Theme 1: Climate Resilience
Climate change will affect the health of the UK population through increases in the frequency and intensity of heatwaves, and an increased risk of coastal flooding. Recent extreme weather (e.g. 2013 and 2015 floods, 2013 heat wave, and the cold winter of 2011/12) underscore the need for the development and evaluation of health protection measures, such as the Heatwave Plan for England and the Cold Weather Plan. The overall aim of the research is to support and enable effective adaptation to climate change and increase resilience to extreme weather.
Theme 1 lead: Dr Shakoor Hajat
Project 1 – Health effect of hot and cold weather
Temperature extremes are associated with a range of effects on mortality and morbidity. We have found that high temperatures increase the risk of injury in children, and low temperature increase the risk of injury in the elderly. We have analysed syndromic surveillance data to estimate the burden of ill health, including heatstroke during the 2013 heat wave episode, in collaboration with PHE’s real-time syndromic surveillance team (ReSST). New methods will be developed for the evaluation of the heatwave and cold weather plans for England by assessing population changes in the temperature-mortality risk profile in the years since the intervention was introduced. We are also exploring local factors that modify the relationship between temperature and daily mortality.
Project 2 – Improving the use of climate data in health impacts assessment
Climate science is essential for climate impacts research. This research, led by the Met Office, has evaluated the use of observed and modelled climate data in risk assessments for heat effects on human population health. We have also assessed the impact of climate change on the future risk of heatwaves in England and Wales.
Project 3 – Flooding and health and wellbeing
The UK experiences frequent flooding. More than 5000 homes were flooded in the winter of 2013/4, during the stormiest period of weather the UK has experienced for at least 20 years. Current flooding and health research includes:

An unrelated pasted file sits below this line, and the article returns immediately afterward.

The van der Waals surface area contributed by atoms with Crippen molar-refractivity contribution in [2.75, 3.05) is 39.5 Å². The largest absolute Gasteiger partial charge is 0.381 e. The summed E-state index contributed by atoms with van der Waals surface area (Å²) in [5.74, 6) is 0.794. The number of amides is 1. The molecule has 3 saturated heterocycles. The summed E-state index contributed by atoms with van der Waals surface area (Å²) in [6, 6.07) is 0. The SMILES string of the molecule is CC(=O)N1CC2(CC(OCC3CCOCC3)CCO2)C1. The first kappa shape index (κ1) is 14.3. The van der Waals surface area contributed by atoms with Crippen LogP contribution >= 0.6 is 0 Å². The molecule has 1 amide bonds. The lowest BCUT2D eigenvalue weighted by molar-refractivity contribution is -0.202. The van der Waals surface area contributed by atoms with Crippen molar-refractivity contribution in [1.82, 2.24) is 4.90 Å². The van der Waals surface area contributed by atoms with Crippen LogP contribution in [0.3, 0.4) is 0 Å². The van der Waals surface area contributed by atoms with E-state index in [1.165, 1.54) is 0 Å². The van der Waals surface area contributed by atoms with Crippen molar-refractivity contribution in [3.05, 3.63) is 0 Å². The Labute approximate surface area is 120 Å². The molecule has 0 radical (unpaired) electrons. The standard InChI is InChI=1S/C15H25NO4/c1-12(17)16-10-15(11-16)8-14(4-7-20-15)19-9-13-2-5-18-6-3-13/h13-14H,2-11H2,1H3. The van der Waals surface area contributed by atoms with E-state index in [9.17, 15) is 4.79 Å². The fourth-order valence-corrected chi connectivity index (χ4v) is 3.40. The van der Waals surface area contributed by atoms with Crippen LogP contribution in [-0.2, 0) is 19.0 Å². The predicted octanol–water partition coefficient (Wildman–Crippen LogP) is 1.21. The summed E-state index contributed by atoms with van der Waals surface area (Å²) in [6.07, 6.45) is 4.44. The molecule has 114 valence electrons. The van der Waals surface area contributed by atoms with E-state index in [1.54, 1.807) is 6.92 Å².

- A qualitative study of the factors that increase and that decrease community resilience after flooding, led the University of Exeter and co-funded by the ESRC, using face to face interviews with people affected by the flooding in Somerset. (click here for more details)
- HPRU staff are contributing to the PHE National Study on Flooding and Health. More than 2000 households have been surveyed to explore the mechanisms by which flooding affects mental well-being and stress.
- The impact of coastal flooding on health infrastructure and frontline staff has examined the responses in a recent event in relation to emergency preparedness and disruption to health and social care service delivery.
- Epidemiological analyses of the impacts of flooding on mental health.
Project 4 – Assessing the risks from climate change
A range of methods have been used to quantify the future health burdens attributable to climate change. We have undertaken evidence reviews of the implications of climate change for the UK as part of the Second Climate Change Risk Assessment for the UK government.
Papadakis G, Chalabi Z, Thornes JE (2018) Ambulance service resource planning for extreme temperatures: analysis of ambulance 999 calls during episodes of extreme temperature in London, UK. Atmosphere, (5) 1- 17.
Butler C, Walker-Springett K, Adger WN (2018) Narratives of recovery from the impact of floods on mental health and well-being. Social Science and Medicine, 216: 67-73.
Sanderson M, Economou T, Salmon K, Jones S (2017) Historical Trends and Variability in Heat Waves in the United Kingdom. Atmosphere. (10), 191